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ECS Container CPU Hog

Introduction

  • ECS Container CPU hog contains chaos to disrupt the state of infra resources. The fault can induce stress chaos on the AWS ECS container using SSM Run Command, this is carried out by using SSM Docs which is in-built into the fault for the give chaos experiment.

  • Injects cpu resource stress/exhaustion on the target task container for the given duration. The number of cpu cores stressed can be provided as input.

  • To select the Task Under Chaos (TUC) you can make use of servie name associated with the task that is - if you provide the service name along with cluster name only all the tasks associated with the given service will be selected as chaos targets.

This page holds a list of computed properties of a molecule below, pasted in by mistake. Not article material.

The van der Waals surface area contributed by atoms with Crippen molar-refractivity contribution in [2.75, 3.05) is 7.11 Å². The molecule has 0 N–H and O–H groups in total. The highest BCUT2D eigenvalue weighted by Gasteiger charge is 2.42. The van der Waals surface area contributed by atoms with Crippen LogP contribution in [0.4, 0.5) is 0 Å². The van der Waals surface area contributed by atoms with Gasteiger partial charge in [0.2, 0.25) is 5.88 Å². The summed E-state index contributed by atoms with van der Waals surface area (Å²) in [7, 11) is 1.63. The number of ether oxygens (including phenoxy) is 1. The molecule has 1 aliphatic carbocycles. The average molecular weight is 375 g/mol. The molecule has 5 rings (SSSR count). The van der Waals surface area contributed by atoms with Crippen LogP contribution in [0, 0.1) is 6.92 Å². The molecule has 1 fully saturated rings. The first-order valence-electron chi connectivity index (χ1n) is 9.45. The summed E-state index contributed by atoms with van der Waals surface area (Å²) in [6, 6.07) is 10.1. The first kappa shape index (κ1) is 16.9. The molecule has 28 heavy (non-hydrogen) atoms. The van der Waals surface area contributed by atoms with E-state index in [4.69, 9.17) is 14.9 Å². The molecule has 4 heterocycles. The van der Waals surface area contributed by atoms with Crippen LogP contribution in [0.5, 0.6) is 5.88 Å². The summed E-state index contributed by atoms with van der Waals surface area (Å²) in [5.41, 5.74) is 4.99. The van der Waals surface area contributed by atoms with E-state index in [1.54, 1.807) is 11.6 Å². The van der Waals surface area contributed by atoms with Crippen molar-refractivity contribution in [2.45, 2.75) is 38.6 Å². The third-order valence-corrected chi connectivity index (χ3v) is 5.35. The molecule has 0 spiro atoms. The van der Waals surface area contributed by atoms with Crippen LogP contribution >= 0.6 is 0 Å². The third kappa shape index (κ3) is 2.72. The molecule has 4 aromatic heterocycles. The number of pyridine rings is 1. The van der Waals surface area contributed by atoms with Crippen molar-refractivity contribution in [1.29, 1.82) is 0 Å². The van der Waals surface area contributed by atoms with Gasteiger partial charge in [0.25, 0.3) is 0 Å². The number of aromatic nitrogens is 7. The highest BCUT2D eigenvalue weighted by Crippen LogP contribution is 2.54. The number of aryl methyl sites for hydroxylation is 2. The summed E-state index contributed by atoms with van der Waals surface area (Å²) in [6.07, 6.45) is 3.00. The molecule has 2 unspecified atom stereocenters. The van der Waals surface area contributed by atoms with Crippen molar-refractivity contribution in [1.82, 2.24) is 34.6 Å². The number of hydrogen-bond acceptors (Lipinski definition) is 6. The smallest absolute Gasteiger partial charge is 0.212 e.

• It tests the ECS task sanity (service availability) and recovery of the task containers subjected to CPU stress.

Fault execution flow chart

ECS Container CPU Hog

Uses

View the uses of the fault
CPU hogs are another very common and frequent scenario we find with containers/applications that can result in the eviction of the application (task container) and impact its delivery. Such scenarios can still occur despite whatever availability aids docker provides. These problems are generally referred to as "Noisy Neighbour" problems.